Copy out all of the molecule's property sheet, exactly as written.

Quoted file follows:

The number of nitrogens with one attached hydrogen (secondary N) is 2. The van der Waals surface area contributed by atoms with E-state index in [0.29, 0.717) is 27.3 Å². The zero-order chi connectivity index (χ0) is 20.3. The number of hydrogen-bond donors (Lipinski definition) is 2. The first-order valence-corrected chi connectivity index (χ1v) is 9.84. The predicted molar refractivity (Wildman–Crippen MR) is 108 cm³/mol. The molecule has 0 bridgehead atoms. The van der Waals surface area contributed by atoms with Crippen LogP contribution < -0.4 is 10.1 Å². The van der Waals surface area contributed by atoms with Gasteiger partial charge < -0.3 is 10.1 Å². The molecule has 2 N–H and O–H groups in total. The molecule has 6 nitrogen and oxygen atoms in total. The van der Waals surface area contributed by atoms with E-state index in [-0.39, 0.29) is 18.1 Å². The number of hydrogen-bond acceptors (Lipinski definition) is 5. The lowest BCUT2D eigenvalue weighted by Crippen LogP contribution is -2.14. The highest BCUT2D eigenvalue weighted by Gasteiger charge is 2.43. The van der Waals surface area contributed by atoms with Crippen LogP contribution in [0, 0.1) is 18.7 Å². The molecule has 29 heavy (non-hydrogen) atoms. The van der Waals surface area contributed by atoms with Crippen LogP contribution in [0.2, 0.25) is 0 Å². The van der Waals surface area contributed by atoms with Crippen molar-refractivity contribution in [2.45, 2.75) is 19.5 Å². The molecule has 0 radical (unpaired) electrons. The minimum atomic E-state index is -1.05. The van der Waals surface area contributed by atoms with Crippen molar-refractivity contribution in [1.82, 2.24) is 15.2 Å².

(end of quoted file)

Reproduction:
The number of nitrogens with one attached hydrogen (secondary N) is 2. The van der Waals surface area contributed by atoms with E-state index in [0.29, 0.717) is 27.3 Å². The zero-order chi connectivity index (χ0) is 20.3. The number of hydrogen-bond donors (Lipinski definition) is 2. The first-order valence-corrected chi connectivity index (χ1v) is 9.84. The predicted molar refractivity (Wildman–Crippen MR) is 108 cm³/mol. The molecule has 0 bridgehead atoms. The van der Waals surface area contributed by atoms with Crippen LogP contribution < -0.4 is 10.1 Å². The van der Waals surface area contributed by atoms with Gasteiger partial charge < -0.3 is 10.1 Å². The molecule has 2 N–H and O–H groups in total. The molecule has 6 nitrogen and oxygen atoms in total. The van der Waals surface area contributed by atoms with E-state index in [-0.39, 0.29) is 18.1 Å². The number of hydrogen-bond acceptors (Lipinski definition) is 5. The lowest BCUT2D eigenvalue weighted by Crippen LogP contribution is -2.14. The highest BCUT2D eigenvalue weighted by Gasteiger charge is 2.43. The van der Waals surface area contributed by atoms with Crippen LogP contribution in [0, 0.1) is 18.7 Å². The molecule has 29 heavy (non-hydrogen) atoms. The van der Waals surface area contributed by atoms with Crippen LogP contribution in [0.2, 0.25) is 0 Å². The van der Waals surface area contributed by atoms with Crippen molar-refractivity contribution in [2.45, 2.75) is 19.5 Å². The molecule has 0 radical (unpaired) electrons. The minimum atomic E-state index is -1.05. The van der Waals surface area contributed by atoms with Crippen molar-refractivity contribution in [1.82, 2.24) is 15.2 Å².